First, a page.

Industry News Summary
"Writing is easy; all you have to do is open a vein and bleed." --columnist Red Barber
Sitting here in my office, surrounded by books, loose sheets of paper, computers, assorted detritus and (lots of) silence, I'm finally getting around to writing this industry news column. The past couple of months have been extraordinarily hectic. Getting a new boiler and hot water heater, as well as plumbing repairs to the shower and kitchen sink--all before Thanksgiving!--while necessary, were a distraction that put me behind on a lot of commitments. But, that stuff and the holidays are behind me, and I did manage to get well enough along with assignments to be able to set aside some time to write about what's been happening in the publishing industry. What follows is a cross-section of different news items that caught my eye this past few weeks.
The good news for the industry is that things are definitely improving, though no one should start celebrating. In an article about retailing titled, "Strong Finish to a Tough Year," Publishers Weekly contributors Judith Rosen, Claire Kirch, Marc Schultz, and Wendy Werris reported that the closing of the Borders chain has actually proved a blessing in disguise for the more savvy independent retailers. In an informal polling of a selection of independent stores nationwide, collectively the group noted an increase of 20 percent in sales over the holiday season. All noted that though they could never compete with Amazon or the ebook readers on price, they countered with service and event sponsoring and participation which included, whenever possible, the promotion of local authors. Speaking anecdotally, two years ago the independent bookstore Greenlight Bookstore opened in the Brooklyn neighborhood of Fort Greene. The first year proved so successful that they expanded in the second year. They're active in the community, setting aside space in the store for community events, and have a long list of local author book lecture and signing events. In addition, they've partnered with the nearby Brooklyn Academy of Music to operate its kiosks.
They're also pretty savvy business people, for when I visited them to show my latest book, Saga of the Sioux, with the intent of setting up a book signing, the manager I talked to, while impressed with the book's appearance, declined stating that "young adult non-fiction doesn't sell well for them." Well, yeah, I had to grant her that a book about American Indians in the West would be pretty abstract to urban kids in the heart of the largest borough of the largest city in the United States. And, truth to tell, I figured any attempt to pitch any of my other non-fiction books was an uphill fight, because before I approached the manager, I scouted out the store and noted that their--small--history section was waaaaaaay in the back tucked in a corner behind some shelves (and the number of military history titles was even smaller). You'd almost think I was looking for the store's pornography section. But I digress.
One of the better articles on the subject of independent retail bookstores surviving in today's market is Slate magazine reporter Farhad Manjoo's article, "Independent Bookstores Are Not Doomed," which can be viewed at: www.slate.com/articles/technology/technology/2011/12/independent_booksto... (got all that?). Basically Manjoo confronts the whole Amazon vs. Indie store situation with a clear eye and does a commendable job doing a chapter and verse assessment of today's book buying playing field and offers practical advice in how the limited resource indie store can tilt it in its favor.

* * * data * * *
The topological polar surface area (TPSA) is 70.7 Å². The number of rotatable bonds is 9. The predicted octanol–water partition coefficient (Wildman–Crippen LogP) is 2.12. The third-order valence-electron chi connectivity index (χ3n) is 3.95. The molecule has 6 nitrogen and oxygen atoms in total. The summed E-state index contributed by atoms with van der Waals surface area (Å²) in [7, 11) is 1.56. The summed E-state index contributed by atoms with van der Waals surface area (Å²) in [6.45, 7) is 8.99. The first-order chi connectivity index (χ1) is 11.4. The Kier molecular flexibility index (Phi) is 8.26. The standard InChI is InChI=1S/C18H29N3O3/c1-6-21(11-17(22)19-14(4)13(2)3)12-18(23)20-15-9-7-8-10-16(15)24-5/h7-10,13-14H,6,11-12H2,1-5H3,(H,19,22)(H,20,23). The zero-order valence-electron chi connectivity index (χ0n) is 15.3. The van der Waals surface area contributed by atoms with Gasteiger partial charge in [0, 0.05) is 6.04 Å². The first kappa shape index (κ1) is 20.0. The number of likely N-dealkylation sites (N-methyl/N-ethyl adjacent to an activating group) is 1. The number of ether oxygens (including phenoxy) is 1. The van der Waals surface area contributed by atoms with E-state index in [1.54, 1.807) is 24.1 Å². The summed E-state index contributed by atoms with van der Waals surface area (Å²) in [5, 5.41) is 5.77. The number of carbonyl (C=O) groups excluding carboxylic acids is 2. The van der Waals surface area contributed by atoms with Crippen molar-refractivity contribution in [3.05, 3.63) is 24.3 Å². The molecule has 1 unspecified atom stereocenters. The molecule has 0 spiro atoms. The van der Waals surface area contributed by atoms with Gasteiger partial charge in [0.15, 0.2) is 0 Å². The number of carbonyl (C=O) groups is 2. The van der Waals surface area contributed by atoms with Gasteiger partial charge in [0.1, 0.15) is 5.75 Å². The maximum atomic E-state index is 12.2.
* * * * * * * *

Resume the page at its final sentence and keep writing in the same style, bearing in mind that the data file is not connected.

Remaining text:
As for sales themselves, Publishers Weekly noted that mid-December print book sales totaled 23.4 million copies. This was down 14 percent from the similar period in 2010, and the article noted that the two major reasons for the decline were the closing of the Borders chain and the increase in ebook sales. Unfortunately, I don't have ebook sales figures, though they have continued strong and one pundit predicts that they soon will account for 40 percent of revenue.
Moving over to the publishing side itself, one of the more fascinating items I ran across was an article by William Skidelsky of The Observer titled, "21st-Century Publishing Builds on a Healthy Radical Tradition." The article goes on to describe the different and innovative efforts of four new publishers, both here and abroad. The article can be found at the (slightly shorter) url: www.guardian.co.uk/books/2011/dec/18/book-publishing-digital-radical-pio....
One of the publishers mentioned in the article is Unbound Books that seeks to revive the nineteenth century publishing practice of subscription publishing in England. Launched in May 2010, Unbound Books "acts as a forum for authors to pitch books directly to readers, who, if they like the sound of a project, commit money right away, before the book has even been written. Each book has a target number of pledges it must receive to be viable (generally between 500 and 1,000). Pledges have different price points, with the cheapest being an ebook and the most expensive being a signed hardcover and launch-party invitation. The pledge money is held in an escrow account, and if the book doesn't receive enough pledges to make the project worthwhile, all money is returned. The article goes into details about the program. The other publishers are taking other innovative approaches to incorporate ebook and print formats.
Well, I see on my computer clock that it's now time for me to go to the post office. Got to mail off to my publisher a CD containing the latest batch of World War II articles (July-Dec 1943) that I culled from the New York Times archives, and pay some bills! See you next month!